When last we heard from Alejandro Escovedo, the acclaimed Texas rocker and songsmith was booked into the now-defunct Dame on the night of the worst winter storm of 2009.
A sizable portion of the city lost power. But not The Dame and definitely not Escovedo, who ripped through tunes from his then-new album Real Animal with a swift, efficient immediacy that was indicative of his firebrand rock 'n' roll.
But it was still a muted return for an artist who has made Lexington a second home of sorts since the mid-'90s.
Considering Escovedo has been cultivating a strong local fan base through frequent performances — some proudly electric and rockish, others acoustic and almost chamberlike — one expected a healthier turnout. Given that national audiences had started flocking in more appreciative numbers to Escovedo's music since the release of Real Animal, a similar growth spurt in local attendance was in order. Shoot, Escovedo even recorded Real Animal in Lexington. Didn't that count for something?
Not when Old Man Winter was rocking out. The snow, sludge and blackouts that night kept the turnout down to the faithful few. But here we are in the height of autumn with a return Lexington performance and an even newer Escovedo recording, Street Songs of Love. Like Real Animal, it was cut locally at St. Claire Recording Co. And like its predecessor, Street Songs of Love screams something to the rest of the world that Lexington has known for roughly 15 years — Escovedo is one of the most keenly literate, emotionally direct and robustly rocking songwriters in or out of the Lone Star State.
"It was such a blast to make this record and to write this record," Escovedo said by phone recently from a tour stop in Miami. "Everything about Street Songs of Love has been really exciting. It's a real fun one to play, too, which is not always the case with an album. I can tell you now that The Boxing Mirror was not a fun record to play live. I don't think we've played any of those songs live for a while now."
The Boxing Mirror was released in 2006. Produced by one of his musical idols, John Cale, the album was inspired, in varying degrees, by the years Escovedo's life and career were derailed while battling hepatitis C. But upon regaining his health, revisiting the songs from his darker days in nightly performance settings offered few thrills.
"I think it was just about what those songs were reflecting. I was trying to get so far away from what they were speaking of," he said. "I just didn't want to live there again. So I became very anxious to get to work on a new record. That's where Real Animal came in. It changed the whole attitude and reflected more of what I was at the time: healthier, stronger and more creative."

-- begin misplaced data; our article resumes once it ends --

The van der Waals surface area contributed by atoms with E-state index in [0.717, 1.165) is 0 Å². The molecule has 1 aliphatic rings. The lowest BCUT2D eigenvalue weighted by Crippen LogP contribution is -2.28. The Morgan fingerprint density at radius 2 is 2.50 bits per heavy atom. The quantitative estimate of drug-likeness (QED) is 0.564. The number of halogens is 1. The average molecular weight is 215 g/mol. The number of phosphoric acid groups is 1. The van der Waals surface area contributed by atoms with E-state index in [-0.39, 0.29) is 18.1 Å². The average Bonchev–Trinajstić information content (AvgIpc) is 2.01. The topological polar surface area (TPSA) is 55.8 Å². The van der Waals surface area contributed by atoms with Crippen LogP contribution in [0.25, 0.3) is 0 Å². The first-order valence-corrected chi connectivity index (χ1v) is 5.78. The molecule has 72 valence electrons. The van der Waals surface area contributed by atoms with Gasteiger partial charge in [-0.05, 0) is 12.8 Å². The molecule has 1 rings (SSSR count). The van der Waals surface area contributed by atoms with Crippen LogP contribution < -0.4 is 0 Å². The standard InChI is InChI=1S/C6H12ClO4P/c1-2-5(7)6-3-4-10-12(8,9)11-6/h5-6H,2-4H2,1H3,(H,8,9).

Real Animal represented a dramatic shift in Escovedo's songwriting. Specifically, he wrote the entire album with West Coast Americana stylist Chuck Prophet.
"First of all, songwriting is such a personal thing in my opinion," Escovedo said. "It has been for many, many albums now. And while I have co-written with other people, I've never written an entire album with anyone. But when Chuck and I started work on Real Animal, we realized that we had something special going on. You put the two of us together and we start telling stories and showing off for each other. Do that and you're going to get some good songs."
Prophet also co-wrote more than half of Street Songs of Love. But the guest list is a little more crowded this time. Another of Escovedo's musical heroes, Mott the Hoople's Ian Hunter, bolsters the vocals on Down in the Bowery ("Ian continues to impress me on a level that very few artists do") while Bruce Springsteen sings with typical reverence on Faith ("He's a real gracious guy to have done this").
Of perhaps greater importance, though, is that Real Animal and Street Songs of Love were produced by Tony Visconti, who was behind the boards for the career-defining early '70s albums of David Bowie and T. Rex, among many other projects.
"I think having been a fan, first of all, of his production and his expertise in making records helped create a relationship that is so intensely musical," Escovedo said. "But that relationship is also built in friendship and camaraderie. I think we can all hear the difference between the albums I've made in the past and the last two that I've done with Tony."
But what literally brings Escovedo's Visconti- produced music home to local audiences is that Real Animal and Street Songs of Love were cut within the Lexington studio walls of St. Claire.
"Just to be in Lexington with the four guys in my band (The Sensitive Boys), Tony and the guys at St. Claire and then to come up with the record that we did says a lot about that combination of people. So as far as I'm concerned, we'll probably come back there for the next one as well."